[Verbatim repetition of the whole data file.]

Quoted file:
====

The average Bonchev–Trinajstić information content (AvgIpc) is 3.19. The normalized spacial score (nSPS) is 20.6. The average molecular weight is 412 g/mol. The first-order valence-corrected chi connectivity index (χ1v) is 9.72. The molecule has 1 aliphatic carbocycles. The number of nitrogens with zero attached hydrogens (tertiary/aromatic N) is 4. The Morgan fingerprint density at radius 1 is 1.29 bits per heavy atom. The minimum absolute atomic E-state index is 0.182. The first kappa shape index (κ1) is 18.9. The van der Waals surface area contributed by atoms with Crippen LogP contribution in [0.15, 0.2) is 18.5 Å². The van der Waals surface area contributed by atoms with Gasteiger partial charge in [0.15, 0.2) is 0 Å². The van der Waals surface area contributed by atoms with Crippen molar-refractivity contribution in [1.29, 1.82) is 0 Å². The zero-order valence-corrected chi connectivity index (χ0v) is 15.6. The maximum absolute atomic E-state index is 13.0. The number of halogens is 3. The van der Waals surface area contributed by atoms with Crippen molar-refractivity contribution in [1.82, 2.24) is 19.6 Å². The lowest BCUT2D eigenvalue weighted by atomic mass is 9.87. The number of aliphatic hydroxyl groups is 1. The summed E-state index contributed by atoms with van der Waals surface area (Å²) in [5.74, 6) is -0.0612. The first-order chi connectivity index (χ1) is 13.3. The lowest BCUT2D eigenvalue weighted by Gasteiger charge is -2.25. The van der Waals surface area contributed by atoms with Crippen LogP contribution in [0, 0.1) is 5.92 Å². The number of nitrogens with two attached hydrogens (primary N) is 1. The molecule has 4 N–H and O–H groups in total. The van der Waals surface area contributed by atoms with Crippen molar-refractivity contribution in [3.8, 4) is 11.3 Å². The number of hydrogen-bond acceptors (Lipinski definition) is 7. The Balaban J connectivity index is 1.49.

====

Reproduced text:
The average Bonchev–Trinajstić information content (AvgIpc) is 3.19. The normalized spacial score (nSPS) is 20.6. The average molecular weight is 412 g/mol. The first-order valence-corrected chi connectivity index (χ1v) is 9.72. The molecule has 1 aliphatic carbocycles. The number of nitrogens with zero attached hydrogens (tertiary/aromatic N) is 4. The Morgan fingerprint density at radius 1 is 1.29 bits per heavy atom. The minimum absolute atomic E-state index is 0.182. The first kappa shape index (κ1) is 18.9. The van der Waals surface area contributed by atoms with Crippen LogP contribution in [0.15, 0.2) is 18.5 Å². The van der Waals surface area contributed by atoms with Gasteiger partial charge in [0.15, 0.2) is 0 Å². The van der Waals surface area contributed by atoms with Crippen molar-refractivity contribution in [1.29, 1.82) is 0 Å². The zero-order valence-corrected chi connectivity index (χ0v) is 15.6. The maximum absolute atomic E-state index is 13.0. The number of halogens is 3. The van der Waals surface area contributed by atoms with Crippen molar-refractivity contribution in [1.82, 2.24) is 19.6 Å². The lowest BCUT2D eigenvalue weighted by atomic mass is 9.87. The number of aliphatic hydroxyl groups is 1. The summed E-state index contributed by atoms with van der Waals surface area (Å²) in [5.74, 6) is -0.0612. The first-order chi connectivity index (χ1) is 13.3. The lowest BCUT2D eigenvalue weighted by Gasteiger charge is -2.25. The van der Waals surface area contributed by atoms with Crippen LogP contribution in [0, 0.1) is 5.92 Å². The number of nitrogens with two attached hydrogens (primary N) is 1. The molecule has 4 N–H and O–H groups in total. The van der Waals surface area contributed by atoms with Crippen molar-refractivity contribution in [3.8, 4) is 11.3 Å². The number of hydrogen-bond acceptors (Lipinski definition) is 7. The Balaban J connectivity index is 1.49.